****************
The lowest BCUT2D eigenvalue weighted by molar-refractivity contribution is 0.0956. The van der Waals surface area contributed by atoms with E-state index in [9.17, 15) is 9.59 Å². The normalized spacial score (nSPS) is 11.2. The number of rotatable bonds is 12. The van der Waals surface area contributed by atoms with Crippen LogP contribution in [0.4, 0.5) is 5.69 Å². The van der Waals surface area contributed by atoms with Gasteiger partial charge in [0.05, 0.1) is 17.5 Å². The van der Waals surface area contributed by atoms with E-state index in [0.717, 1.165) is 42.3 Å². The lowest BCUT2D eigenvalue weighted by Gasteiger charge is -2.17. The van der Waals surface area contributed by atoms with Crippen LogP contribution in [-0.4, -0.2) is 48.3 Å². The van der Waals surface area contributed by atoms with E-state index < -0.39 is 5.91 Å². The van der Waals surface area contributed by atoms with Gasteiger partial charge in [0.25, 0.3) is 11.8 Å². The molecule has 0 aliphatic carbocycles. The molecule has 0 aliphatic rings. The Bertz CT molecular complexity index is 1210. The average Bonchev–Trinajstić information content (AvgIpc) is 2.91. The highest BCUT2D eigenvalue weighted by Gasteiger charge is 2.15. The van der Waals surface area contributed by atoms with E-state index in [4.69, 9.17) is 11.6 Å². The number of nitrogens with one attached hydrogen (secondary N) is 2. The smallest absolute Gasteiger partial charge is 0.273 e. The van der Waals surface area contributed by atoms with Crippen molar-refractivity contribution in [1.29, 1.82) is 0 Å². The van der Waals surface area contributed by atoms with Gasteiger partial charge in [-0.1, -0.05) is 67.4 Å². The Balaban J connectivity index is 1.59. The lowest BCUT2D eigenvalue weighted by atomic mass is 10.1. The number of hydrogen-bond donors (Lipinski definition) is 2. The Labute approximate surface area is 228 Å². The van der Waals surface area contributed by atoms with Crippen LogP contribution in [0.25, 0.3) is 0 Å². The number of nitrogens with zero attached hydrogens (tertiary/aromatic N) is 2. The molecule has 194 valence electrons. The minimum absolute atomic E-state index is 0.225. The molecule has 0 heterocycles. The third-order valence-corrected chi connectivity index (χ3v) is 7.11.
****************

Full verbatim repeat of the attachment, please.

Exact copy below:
The lowest BCUT2D eigenvalue weighted by molar-refractivity contribution is 0.0956. The van der Waals surface area contributed by atoms with E-state index in [9.17, 15) is 9.59 Å². The normalized spacial score (nSPS) is 11.2. The number of rotatable bonds is 12. The van der Waals surface area contributed by atoms with Crippen LogP contribution in [0.4, 0.5) is 5.69 Å². The van der Waals surface area contributed by atoms with Gasteiger partial charge in [0.05, 0.1) is 17.5 Å². The van der Waals surface area contributed by atoms with E-state index in [0.717, 1.165) is 42.3 Å². The lowest BCUT2D eigenvalue weighted by Gasteiger charge is -2.17. The van der Waals surface area contributed by atoms with Crippen LogP contribution in [-0.4, -0.2) is 48.3 Å². The van der Waals surface area contributed by atoms with E-state index < -0.39 is 5.91 Å². The van der Waals surface area contributed by atoms with Gasteiger partial charge in [0.25, 0.3) is 11.8 Å². The molecule has 0 aliphatic carbocycles. The molecule has 0 aliphatic rings. The Bertz CT molecular complexity index is 1210. The average Bonchev–Trinajstić information content (AvgIpc) is 2.91. The highest BCUT2D eigenvalue weighted by Gasteiger charge is 2.15. The van der Waals surface area contributed by atoms with E-state index in [4.69, 9.17) is 11.6 Å². The number of nitrogens with one attached hydrogen (secondary N) is 2. The smallest absolute Gasteiger partial charge is 0.273 e. The van der Waals surface area contributed by atoms with Crippen molar-refractivity contribution in [1.29, 1.82) is 0 Å². The van der Waals surface area contributed by atoms with Gasteiger partial charge in [-0.1, -0.05) is 67.4 Å². The Balaban J connectivity index is 1.59. The lowest BCUT2D eigenvalue weighted by atomic mass is 10.1. The number of hydrogen-bond donors (Lipinski definition) is 2. The Labute approximate surface area is 228 Å². The van der Waals surface area contributed by atoms with Crippen LogP contribution in [0.25, 0.3) is 0 Å². The number of nitrogens with zero attached hydrogens (tertiary/aromatic N) is 2. The molecule has 194 valence electrons. The minimum absolute atomic E-state index is 0.225. The molecule has 0 heterocycles. The third-order valence-corrected chi connectivity index (χ3v) is 7.11.